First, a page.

Also, in the digital realm, the IRS has launched a new online option for tax professionals to obtain signatures from business (and individual) clients and submit authorization forms electronically. This development is an important first step in our ongoing efforts to expand digital options for taxpayers and tax professionals using electronic signatures and online uploads. This option applies to Form 2848, Power of Attorney and Declaration of Representative, and Form 8821, Tax Information Authorization.

Our colleague, Scott Irick, the director SB/SE Examination, recently wrote a Closer Look post about Employment Tax Initiatives that shared information about back-up withholding, combined annual wage reporting and our efforts to help small business owners and self-employed taxpayers comply with their responsibilities for employment taxes while maintaining fairness in the system by enforcing the law where taxpayers do not comply. For example, one of the programs Scott discussed is the Voluntary Classification Settlement Program, which is a great avenue for taxpayers to correct the treatment of their workers, without penalties or an audit, through reclassifying their workers as employees for employment tax purposes for future tax periods with partial relief from federal employment taxes. Another program Scott mentioned assists employers when they are unsure how to treat workers for employment tax purposes or when a worker questions how an employer has classified their employment status.

In July, we wrote about how we recently employed QR codes in our collection notices so taxpayers can use their smartphone to scan a QR code and conveniently access pages on IRS.gov. Here they can create or log in to their online account, apply for a payment plan through Online Payment Agreement (OPA), or contact the Taxpayer Advocate Service. We have also worked to reduce taxpayer burden by simplifying the language on our notices, grouping topics into specific sections, and providing self-help options so taxpayers can resolve their account issues themselves rather than having to call the IRS.

IRS is proud to support Small Business Week and to recognize the significant contributions of America’s entrepreneurs and small business owners.

We’d also like to take this opportunity to ask small businesses to help us promote the advance Child Tax Credit to your employees who might be eligible. This is a terrific way to help your employees receive money at a time when they can really use it, especially now that they can receive advance payments up to half of their credit amount in monthly installments through December. You can share information available on IRS.gov with your employees through your existing employee communications tools.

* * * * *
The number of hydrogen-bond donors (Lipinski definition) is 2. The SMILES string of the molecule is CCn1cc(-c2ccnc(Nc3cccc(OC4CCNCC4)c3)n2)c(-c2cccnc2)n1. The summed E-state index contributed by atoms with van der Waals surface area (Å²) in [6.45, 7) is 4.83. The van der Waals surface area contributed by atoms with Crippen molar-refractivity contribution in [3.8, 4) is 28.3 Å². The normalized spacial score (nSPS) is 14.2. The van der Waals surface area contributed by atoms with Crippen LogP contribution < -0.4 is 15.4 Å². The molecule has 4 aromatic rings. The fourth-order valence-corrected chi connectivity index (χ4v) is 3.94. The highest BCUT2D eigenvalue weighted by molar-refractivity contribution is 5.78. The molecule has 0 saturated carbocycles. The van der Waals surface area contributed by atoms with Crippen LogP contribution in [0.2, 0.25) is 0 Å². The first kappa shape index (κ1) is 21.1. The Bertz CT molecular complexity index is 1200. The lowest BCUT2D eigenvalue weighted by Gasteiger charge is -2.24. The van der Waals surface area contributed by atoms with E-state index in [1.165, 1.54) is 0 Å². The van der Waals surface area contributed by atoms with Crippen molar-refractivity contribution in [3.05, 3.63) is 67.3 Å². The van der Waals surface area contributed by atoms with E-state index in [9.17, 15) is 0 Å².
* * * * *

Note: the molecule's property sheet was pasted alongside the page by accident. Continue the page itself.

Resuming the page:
We hope attendees of this year’s virtual National Small Business Week conference come away with ideas and tools to continue operating effectively and supporting their employees during these uncertain times. One resource we highly recommend for small business owners and self-employed individuals is the Small Business and Self-Employed Tax Center on IRS.gov. This one-stop-shop for information applies to taxpayers who file Form 1040 or 1040-SR, Schedules C, E, F or Form 2106, as well as small businesses with assets under $10 million.

We will continue to work diligently to provide guidance and information on relief and tools for the small business community and ensure fairness in the tax system for all.

Darren Guillot (Collection) and De Lon Harris (Examination)
SB/SE Commissioner

About the Authors

Darren Guillot, Deputy Commissioner for Small Business and Self-Employed Collection & Operations Support

As the Commissioner, Small Business/Self Employed (SB/SE) Collection, Darren provides executive leadership and direction in the design, development and delivery of an IRS-wide, comprehensive tax administration program to meet the needs of all America's taxpayers with past due balances and/or unfiled returns. These include large and small businesses, tax exempt and government entities, self-employed individuals, and wage earners.


Photo of De Lon Harris, Commissioner, SB/SE Examination

De Lon Harris is Commissioner, Small Business/Self Employed (SB/SE) Examination where he provides executive leadership and direction in the design, development and delivery of a comprehensive tax administration program to meet the needs of over 57 million small business owners and self-employed taxpayers with business interests having less than $10 million of assets. He also oversees the Office of Promoter Investigations that provides support and coordination for all IRS efforts in analyzing and identifying abusive tax transactions, tax schemes, and emerging abusive schemes.